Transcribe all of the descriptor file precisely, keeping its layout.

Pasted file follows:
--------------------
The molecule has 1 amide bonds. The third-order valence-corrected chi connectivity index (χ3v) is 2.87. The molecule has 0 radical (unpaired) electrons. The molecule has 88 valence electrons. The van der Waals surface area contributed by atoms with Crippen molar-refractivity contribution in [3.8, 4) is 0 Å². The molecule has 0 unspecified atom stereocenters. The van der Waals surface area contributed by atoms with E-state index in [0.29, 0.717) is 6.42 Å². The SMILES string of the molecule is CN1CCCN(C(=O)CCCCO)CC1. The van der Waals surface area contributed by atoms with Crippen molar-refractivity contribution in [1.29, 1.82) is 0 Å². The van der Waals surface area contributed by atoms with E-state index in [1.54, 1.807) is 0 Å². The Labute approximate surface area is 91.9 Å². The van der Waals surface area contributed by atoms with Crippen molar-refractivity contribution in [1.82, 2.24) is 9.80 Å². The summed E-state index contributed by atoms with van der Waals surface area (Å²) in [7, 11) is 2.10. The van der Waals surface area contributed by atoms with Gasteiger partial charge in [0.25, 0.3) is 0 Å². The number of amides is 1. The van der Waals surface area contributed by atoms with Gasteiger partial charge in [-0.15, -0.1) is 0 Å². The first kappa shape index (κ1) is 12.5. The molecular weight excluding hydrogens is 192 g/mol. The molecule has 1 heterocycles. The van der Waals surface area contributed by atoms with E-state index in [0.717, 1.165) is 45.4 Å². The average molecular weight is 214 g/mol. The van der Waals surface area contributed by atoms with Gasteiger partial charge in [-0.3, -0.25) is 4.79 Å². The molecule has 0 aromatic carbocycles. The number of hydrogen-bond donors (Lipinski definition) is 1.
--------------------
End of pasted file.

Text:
The molecule has 1 amide bonds. The third-order valence-corrected chi connectivity index (χ3v) is 2.87. The molecule has 0 radical (unpaired) electrons. The molecule has 88 valence electrons. The van der Waals surface area contributed by atoms with Crippen molar-refractivity contribution in [3.8, 4) is 0 Å². The molecule has 0 unspecified atom stereocenters. The van der Waals surface area contributed by atoms with E-state index in [0.29, 0.717) is 6.42 Å². The SMILES string of the molecule is CN1CCCN(C(=O)CCCCO)CC1. The van der Waals surface area contributed by atoms with Crippen molar-refractivity contribution in [1.29, 1.82) is 0 Å². The van der Waals surface area contributed by atoms with E-state index in [1.54, 1.807) is 0 Å². The Labute approximate surface area is 91.9 Å². The van der Waals surface area contributed by atoms with Crippen molar-refractivity contribution in [1.82, 2.24) is 9.80 Å². The summed E-state index contributed by atoms with van der Waals surface area (Å²) in [7, 11) is 2.10. The van der Waals surface area contributed by atoms with Gasteiger partial charge in [0.25, 0.3) is 0 Å². The number of amides is 1. The van der Waals surface area contributed by atoms with Gasteiger partial charge in [-0.15, -0.1) is 0 Å². The first kappa shape index (κ1) is 12.5. The molecular weight excluding hydrogens is 192 g/mol. The molecule has 1 heterocycles. The van der Waals surface area contributed by atoms with E-state index in [0.717, 1.165) is 45.4 Å². The average molecular weight is 214 g/mol. The van der Waals surface area contributed by atoms with Gasteiger partial charge in [-0.3, -0.25) is 4.79 Å². The molecule has 0 aromatic carbocycles. The number of hydrogen-bond donors (Lipinski definition) is 1.